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Patrick Madden’s Impressive, Vital Collection of Essays Wins the 15 Bytes Book Award for Creative Nonfiction

Brigham Young University professor Patrick Madden has won the 15 Bytes Book Award for Creative Nonfiction for his collection of essays. Published by the University of Nebraska Press, Disparates confirms Madden’s reputation as an essayist of great humor, vitality and range.

In one of the essays collected here, Madden mentions his wife’s characterization of his usual method of argument as getting “too far out in the branches,” which Madden thinks “is the way of all the great essayists.” References in one short essay might range from a PBS miniseries, his high school physics class and a 16th-century Swiss chemist to J.R.R. Tolkein, Thomas De Quincey and Jorge Luis Borges. “[Y]ou can essay about anything,” he says in another piece, “find some small hook in the overlooked or takenforgranted.” Madden is equally content to discourse on his illustrious predecessor, Montaigne, as on the rock songs he grew up with: KISS, Rush’s Neil Peart, REM, Toad the Wet Sprocket and The Ramones all feature in these essays. At one point, we even find Madden discussing the “absent antecedent” in a Beastie Boys song.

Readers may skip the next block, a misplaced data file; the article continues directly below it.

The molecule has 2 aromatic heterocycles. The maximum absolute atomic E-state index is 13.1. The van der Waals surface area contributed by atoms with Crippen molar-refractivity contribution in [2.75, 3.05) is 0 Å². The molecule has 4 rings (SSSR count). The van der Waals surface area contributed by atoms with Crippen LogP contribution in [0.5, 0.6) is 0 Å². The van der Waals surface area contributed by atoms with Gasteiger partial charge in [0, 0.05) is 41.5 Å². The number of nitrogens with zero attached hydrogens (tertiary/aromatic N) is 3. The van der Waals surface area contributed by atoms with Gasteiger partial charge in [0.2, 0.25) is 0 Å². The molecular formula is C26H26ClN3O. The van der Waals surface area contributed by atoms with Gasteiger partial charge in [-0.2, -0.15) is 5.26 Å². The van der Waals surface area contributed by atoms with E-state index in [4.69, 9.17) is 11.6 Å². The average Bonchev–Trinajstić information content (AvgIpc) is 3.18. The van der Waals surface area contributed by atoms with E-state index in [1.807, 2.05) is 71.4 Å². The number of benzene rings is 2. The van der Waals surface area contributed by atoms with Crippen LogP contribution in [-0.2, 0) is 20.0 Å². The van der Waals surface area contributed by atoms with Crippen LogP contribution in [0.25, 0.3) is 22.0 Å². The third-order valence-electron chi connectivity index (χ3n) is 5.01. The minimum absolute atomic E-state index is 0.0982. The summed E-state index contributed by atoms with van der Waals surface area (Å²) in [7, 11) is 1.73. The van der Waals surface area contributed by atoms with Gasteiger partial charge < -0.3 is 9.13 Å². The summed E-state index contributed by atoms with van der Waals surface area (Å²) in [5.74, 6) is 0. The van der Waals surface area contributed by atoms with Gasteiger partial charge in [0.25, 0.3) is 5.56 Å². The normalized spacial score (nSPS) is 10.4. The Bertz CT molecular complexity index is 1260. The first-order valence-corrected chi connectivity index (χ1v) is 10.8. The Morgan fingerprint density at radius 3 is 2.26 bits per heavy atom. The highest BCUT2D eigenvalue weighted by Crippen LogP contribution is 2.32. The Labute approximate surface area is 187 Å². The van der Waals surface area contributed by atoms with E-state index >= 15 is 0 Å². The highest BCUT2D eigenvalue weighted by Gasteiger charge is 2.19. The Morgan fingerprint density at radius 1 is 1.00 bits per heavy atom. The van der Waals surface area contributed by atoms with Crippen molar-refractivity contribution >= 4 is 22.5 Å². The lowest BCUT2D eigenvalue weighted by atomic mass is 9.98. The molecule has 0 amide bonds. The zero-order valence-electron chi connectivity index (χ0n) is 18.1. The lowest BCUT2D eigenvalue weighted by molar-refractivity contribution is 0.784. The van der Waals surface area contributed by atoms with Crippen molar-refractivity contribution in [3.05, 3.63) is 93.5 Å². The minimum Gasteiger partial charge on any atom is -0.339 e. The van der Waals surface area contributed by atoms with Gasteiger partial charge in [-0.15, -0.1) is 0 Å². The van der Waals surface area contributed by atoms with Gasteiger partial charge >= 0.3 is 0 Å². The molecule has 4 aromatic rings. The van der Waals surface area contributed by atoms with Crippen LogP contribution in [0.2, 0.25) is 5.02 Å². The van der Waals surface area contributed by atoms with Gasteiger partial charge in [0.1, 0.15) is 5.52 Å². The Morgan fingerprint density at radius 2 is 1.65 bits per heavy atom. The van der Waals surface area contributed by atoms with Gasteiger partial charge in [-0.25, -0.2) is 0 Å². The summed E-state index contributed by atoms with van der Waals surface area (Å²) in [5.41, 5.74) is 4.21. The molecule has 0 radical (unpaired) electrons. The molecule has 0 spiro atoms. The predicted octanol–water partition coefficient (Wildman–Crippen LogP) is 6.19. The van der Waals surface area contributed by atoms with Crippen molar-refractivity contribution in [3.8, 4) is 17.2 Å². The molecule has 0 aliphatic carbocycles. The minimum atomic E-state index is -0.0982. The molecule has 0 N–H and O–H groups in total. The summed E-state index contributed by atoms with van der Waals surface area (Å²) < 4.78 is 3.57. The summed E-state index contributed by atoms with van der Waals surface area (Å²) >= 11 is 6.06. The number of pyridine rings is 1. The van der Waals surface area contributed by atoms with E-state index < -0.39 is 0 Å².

Madden’s forms are as wide-ranging as his subjects. A discourse on half-empty water bottles from literary readings, which opens the collection, features a question and answer format. Disparates contains essays in the form of a word search puzzle, a surreal crossbreeding of proverbs, and haikus in the form of pangrams (or is that pangrams in the form of haikus?). You’ll also find remixes of Madden’s own work, whether by using Botnik’s Predictive Writer program or simply rummaging through the weeds of one of his own essays and, by a process of elision, finding a new one.

For Patrick Madden, writing can be anything and anything can be writing. This impressive, vital collection will keep any reader on their toes, dancing with Madden in the world of language and ideas.

Madden is the author of two previously published collections of essays: Sublime Physick (2016) and Quotidiana (2010.) He grew up in New Jersey and Louisiana, received his bachelor’s degree in physics from the University of Notre Dame and his PhD in creative nonfiction from Ohio University. He has been a Fullbright Fellow twice and his work has been nominated for four Pushcart Prizes and noted in The Best American Essays nine times.  You can read more of his work at

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